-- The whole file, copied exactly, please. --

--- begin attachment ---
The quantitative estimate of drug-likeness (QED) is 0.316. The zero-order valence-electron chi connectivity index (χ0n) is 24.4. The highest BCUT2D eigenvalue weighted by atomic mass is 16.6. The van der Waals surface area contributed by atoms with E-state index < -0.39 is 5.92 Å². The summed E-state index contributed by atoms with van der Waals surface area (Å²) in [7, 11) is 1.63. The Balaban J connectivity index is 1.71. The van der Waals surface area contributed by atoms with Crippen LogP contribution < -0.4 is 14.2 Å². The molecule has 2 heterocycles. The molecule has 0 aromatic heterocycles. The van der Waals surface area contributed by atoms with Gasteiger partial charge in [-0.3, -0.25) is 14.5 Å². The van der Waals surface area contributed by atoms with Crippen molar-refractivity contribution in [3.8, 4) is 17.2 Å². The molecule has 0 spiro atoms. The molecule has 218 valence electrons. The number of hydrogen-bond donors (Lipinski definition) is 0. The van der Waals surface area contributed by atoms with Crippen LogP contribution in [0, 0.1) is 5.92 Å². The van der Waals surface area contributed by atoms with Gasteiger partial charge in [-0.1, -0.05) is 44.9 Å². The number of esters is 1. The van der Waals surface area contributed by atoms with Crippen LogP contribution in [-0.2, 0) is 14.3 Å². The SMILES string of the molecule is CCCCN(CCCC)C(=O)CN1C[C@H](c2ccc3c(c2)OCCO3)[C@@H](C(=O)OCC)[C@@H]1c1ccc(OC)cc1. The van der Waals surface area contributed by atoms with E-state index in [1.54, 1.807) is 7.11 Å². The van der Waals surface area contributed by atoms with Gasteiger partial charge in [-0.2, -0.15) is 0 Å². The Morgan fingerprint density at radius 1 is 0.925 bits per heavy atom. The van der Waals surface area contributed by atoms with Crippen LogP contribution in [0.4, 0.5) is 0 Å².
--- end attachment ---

The quantitative estimate of drug-likeness (QED) is 0.316. The zero-order valence-electron chi connectivity index (χ0n) is 24.4. The highest BCUT2D eigenvalue weighted by atomic mass is 16.6. The van der Waals surface area contributed by atoms with E-state index < -0.39 is 5.92 Å². The summed E-state index contributed by atoms with van der Waals surface area (Å²) in [7, 11) is 1.63. The Balaban J connectivity index is 1.71. The van der Waals surface area contributed by atoms with Crippen LogP contribution < -0.4 is 14.2 Å². The molecule has 2 heterocycles. The molecule has 0 aromatic heterocycles. The van der Waals surface area contributed by atoms with Gasteiger partial charge in [-0.3, -0.25) is 14.5 Å². The van der Waals surface area contributed by atoms with Crippen molar-refractivity contribution in [3.8, 4) is 17.2 Å². The molecule has 0 spiro atoms. The molecule has 218 valence electrons. The number of hydrogen-bond donors (Lipinski definition) is 0. The van der Waals surface area contributed by atoms with Crippen LogP contribution in [0, 0.1) is 5.92 Å². The van der Waals surface area contributed by atoms with Gasteiger partial charge in [-0.1, -0.05) is 44.9 Å². The number of esters is 1. The van der Waals surface area contributed by atoms with Crippen LogP contribution in [-0.2, 0) is 14.3 Å². The SMILES string of the molecule is CCCCN(CCCC)C(=O)CN1C[C@H](c2ccc3c(c2)OCCO3)[C@@H](C(=O)OCC)[C@@H]1c1ccc(OC)cc1. The van der Waals surface area contributed by atoms with E-state index in [1.54, 1.807) is 7.11 Å². The van der Waals surface area contributed by atoms with Gasteiger partial charge in [-0.2, -0.15) is 0 Å². The Morgan fingerprint density at radius 1 is 0.925 bits per heavy atom. The van der Waals surface area contributed by atoms with Crippen LogP contribution in [0.4, 0.5) is 0 Å².